Good morning! I hope you are enjoying your lazy days of summer. I know I certainly am, but unfortunately they are definitely not lazy days. Much too much running around these past few months, which makes me realize just how quickly the time goes by and how important it is to document those moments no matter how small. I mean, that’s why we are memory keepers, right? That is why I got into pocket scrapping, so I could preserve our memories.
Over the past few years, I have gravitated toward pocket scrapping to document our day to day lives and had developed a pretty good system for getting it done. But somewhere along the line, I fell off the wagon and stopped scrapping altogether and not a day goes by that I don’t think about it. I still take lots of photos because I have faith that one day I will. Well, today is that day. With the site overhaul, I’ve decided to jump back into pocket scrapping and will be sharing my layouts and process each month in an attempt to inspire others to do the same. So this month I am going to share some of my best and worst layouts from my most complete year (2015), talk about what it is I like and don’t like about them and devise a system for completing it. So, let’s get started!
I love creating linear, grid style layouts. Be that as it may, it’s easy to change a grid style layout into a grungier, more organic, artsy style layout. For my example I am using a page I created last week. When I started my page I created a simple block layout to showcase a set of 6 photos. When I was done, you can certainly still see the base grid design, but I had a more distressed, artsy style page. Below you will see the simple grid base template I initially created set beside my page as it appeared when I was done with it:
Some people think pocket scrapping is too clean and linear for their style, so they don’t try it. Even paper pocket-style layouts can be dimensional and layered with items both inside and stuck on the outside of the pockets. The beauty of digital means our pocket scrapbook layouts can LOOK thick, or sticky with paint and packed to the brim but they will still fit neatly inside a plastic sleeve or printed out in a photobook.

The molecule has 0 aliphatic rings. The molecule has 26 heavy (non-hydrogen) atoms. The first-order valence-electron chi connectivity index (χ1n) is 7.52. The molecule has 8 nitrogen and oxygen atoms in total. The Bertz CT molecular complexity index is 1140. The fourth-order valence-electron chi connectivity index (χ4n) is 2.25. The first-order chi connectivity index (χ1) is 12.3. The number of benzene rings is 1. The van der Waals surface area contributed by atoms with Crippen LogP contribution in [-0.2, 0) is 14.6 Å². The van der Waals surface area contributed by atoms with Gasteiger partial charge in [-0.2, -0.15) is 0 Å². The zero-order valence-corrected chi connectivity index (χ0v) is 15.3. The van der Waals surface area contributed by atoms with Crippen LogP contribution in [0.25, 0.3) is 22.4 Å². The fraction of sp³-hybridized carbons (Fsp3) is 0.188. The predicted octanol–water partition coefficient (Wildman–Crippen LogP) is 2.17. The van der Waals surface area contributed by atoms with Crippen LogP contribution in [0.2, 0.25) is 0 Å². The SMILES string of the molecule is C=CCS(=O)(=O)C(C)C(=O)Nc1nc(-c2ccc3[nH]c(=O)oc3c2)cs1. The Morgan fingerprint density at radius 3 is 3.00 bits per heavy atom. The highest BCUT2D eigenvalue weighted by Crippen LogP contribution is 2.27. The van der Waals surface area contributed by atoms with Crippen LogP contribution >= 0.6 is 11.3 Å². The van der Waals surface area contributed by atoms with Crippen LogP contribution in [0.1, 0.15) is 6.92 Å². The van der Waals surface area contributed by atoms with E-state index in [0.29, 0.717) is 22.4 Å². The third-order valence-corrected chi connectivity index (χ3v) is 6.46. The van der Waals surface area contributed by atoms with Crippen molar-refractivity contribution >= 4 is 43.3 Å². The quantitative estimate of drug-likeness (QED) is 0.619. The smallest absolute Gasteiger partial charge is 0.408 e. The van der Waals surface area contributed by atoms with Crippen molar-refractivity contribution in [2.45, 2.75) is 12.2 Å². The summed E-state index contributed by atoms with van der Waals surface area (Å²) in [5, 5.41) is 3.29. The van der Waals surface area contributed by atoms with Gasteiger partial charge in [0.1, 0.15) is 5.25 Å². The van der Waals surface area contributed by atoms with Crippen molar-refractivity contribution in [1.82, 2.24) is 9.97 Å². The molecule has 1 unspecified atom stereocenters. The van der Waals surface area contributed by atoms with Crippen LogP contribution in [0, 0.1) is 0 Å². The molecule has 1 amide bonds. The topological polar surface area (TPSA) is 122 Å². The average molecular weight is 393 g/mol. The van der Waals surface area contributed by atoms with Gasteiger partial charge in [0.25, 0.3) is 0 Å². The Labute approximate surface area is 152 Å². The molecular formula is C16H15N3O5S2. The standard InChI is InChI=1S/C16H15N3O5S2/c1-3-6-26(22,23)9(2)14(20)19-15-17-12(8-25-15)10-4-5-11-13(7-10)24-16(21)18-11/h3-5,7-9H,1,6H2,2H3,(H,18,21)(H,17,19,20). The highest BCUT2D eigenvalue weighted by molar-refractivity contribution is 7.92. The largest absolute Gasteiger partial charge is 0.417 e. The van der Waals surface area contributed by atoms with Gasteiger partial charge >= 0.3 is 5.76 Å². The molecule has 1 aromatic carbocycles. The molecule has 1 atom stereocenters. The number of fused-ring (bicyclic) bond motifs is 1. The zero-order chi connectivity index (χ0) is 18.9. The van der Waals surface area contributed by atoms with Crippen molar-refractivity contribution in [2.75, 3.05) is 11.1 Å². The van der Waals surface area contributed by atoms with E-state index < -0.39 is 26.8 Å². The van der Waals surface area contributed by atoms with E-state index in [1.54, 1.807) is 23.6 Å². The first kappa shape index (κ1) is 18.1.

Let’s face it, all of us that do weekly pocket spreads to document our everyday life have a week occasionally where it seems there’s just too much week and not enough photos. I’ve looked through my own albums and in some of the digi galleries out there and wanted to offer a few tips on how to fill up those empty pockets.
As Project Life or Pocket Scrapbooking has become a big trend in the Digital Scrapbooking world, many designers and scrapbookers are adopting this style with their unique approaches. I am here to show you some of these unique Pocket Scrapbooking layout styles.
Clean & Simple
Tiffany Emmanuel’s clean & simple style is so inspiring. I love how she uses just a few elements and focuses on her gorgeous photos. See more of Tiffany’s layouts here.
Well here we are folks. It’s December… ALREADY. Can you believe how quickly this year has flown by? I’m sure this month will be flying by just as fast and January will be here before you know it. To Project Lifers out there, this can be an exciting time because it means you are close to finishing up your yearly album! To Project Life attempters out there (like myself), this means that you may be thinking about trying it out again next year.
You tried this year. You even managed to stay on top of it for the first few months. You loved the moments you were capturing and the quotes that you were able to record. All because you were in that “mindset.” You know the one I’m talking about.
Last year I started Project Life and was pleased with the fact that I actually stuck with it for the whole year. In fact, I feel like I am addicted to it. There’s something about capturing the everyday moments that makes the memory keeper in me happy.